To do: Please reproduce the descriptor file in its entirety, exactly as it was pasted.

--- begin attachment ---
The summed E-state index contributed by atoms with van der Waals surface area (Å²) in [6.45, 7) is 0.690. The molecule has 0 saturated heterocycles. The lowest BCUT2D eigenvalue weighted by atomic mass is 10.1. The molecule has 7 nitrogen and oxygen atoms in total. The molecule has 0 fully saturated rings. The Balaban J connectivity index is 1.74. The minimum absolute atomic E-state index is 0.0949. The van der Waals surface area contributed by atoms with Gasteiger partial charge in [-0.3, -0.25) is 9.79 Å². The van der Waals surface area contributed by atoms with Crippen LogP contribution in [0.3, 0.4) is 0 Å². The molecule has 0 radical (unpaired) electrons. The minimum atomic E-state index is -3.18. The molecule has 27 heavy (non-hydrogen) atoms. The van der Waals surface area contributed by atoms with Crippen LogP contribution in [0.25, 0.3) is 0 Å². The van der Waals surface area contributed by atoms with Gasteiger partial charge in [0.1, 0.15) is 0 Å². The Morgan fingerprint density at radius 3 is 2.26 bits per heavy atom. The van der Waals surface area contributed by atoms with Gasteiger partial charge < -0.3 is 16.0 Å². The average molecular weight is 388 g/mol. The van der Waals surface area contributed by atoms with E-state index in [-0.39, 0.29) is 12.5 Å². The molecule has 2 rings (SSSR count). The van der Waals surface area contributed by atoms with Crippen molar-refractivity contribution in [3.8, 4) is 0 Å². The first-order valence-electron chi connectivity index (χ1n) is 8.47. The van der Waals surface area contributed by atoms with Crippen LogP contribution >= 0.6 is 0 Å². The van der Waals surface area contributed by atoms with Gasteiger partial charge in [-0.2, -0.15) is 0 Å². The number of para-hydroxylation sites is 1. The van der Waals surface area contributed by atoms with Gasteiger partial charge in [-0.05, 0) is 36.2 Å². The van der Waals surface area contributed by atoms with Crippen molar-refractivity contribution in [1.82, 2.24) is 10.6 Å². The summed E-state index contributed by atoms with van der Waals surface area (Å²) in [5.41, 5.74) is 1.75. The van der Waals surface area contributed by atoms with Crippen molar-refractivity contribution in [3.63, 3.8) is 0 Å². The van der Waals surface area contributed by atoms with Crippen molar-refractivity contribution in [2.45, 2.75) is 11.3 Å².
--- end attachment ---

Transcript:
The summed E-state index contributed by atoms with van der Waals surface area (Å²) in [6.45, 7) is 0.690. The molecule has 0 saturated heterocycles. The lowest BCUT2D eigenvalue weighted by atomic mass is 10.1. The molecule has 7 nitrogen and oxygen atoms in total. The molecule has 0 fully saturated rings. The Balaban J connectivity index is 1.74. The minimum absolute atomic E-state index is 0.0949. The van der Waals surface area contributed by atoms with Gasteiger partial charge in [-0.3, -0.25) is 9.79 Å². The van der Waals surface area contributed by atoms with Crippen LogP contribution in [0.3, 0.4) is 0 Å². The molecule has 0 radical (unpaired) electrons. The minimum atomic E-state index is -3.18. The molecule has 27 heavy (non-hydrogen) atoms. The van der Waals surface area contributed by atoms with Crippen LogP contribution in [0.25, 0.3) is 0 Å². The van der Waals surface area contributed by atoms with Gasteiger partial charge in [0.1, 0.15) is 0 Å². The Morgan fingerprint density at radius 3 is 2.26 bits per heavy atom. The van der Waals surface area contributed by atoms with Gasteiger partial charge < -0.3 is 16.0 Å². The average molecular weight is 388 g/mol. The van der Waals surface area contributed by atoms with E-state index in [-0.39, 0.29) is 12.5 Å². The molecule has 2 rings (SSSR count). The van der Waals surface area contributed by atoms with Crippen molar-refractivity contribution in [3.8, 4) is 0 Å². The first-order valence-electron chi connectivity index (χ1n) is 8.47. The van der Waals surface area contributed by atoms with Crippen LogP contribution >= 0.6 is 0 Å². The van der Waals surface area contributed by atoms with Gasteiger partial charge in [-0.2, -0.15) is 0 Å². The number of para-hydroxylation sites is 1. The van der Waals surface area contributed by atoms with Gasteiger partial charge in [-0.05, 0) is 36.2 Å². The van der Waals surface area contributed by atoms with Crippen molar-refractivity contribution in [1.82, 2.24) is 10.6 Å². The summed E-state index contributed by atoms with van der Waals surface area (Å²) in [5.41, 5.74) is 1.75. The van der Waals surface area contributed by atoms with Crippen molar-refractivity contribution in [3.63, 3.8) is 0 Å². The van der Waals surface area contributed by atoms with Crippen molar-refractivity contribution in [2.45, 2.75) is 11.3 Å².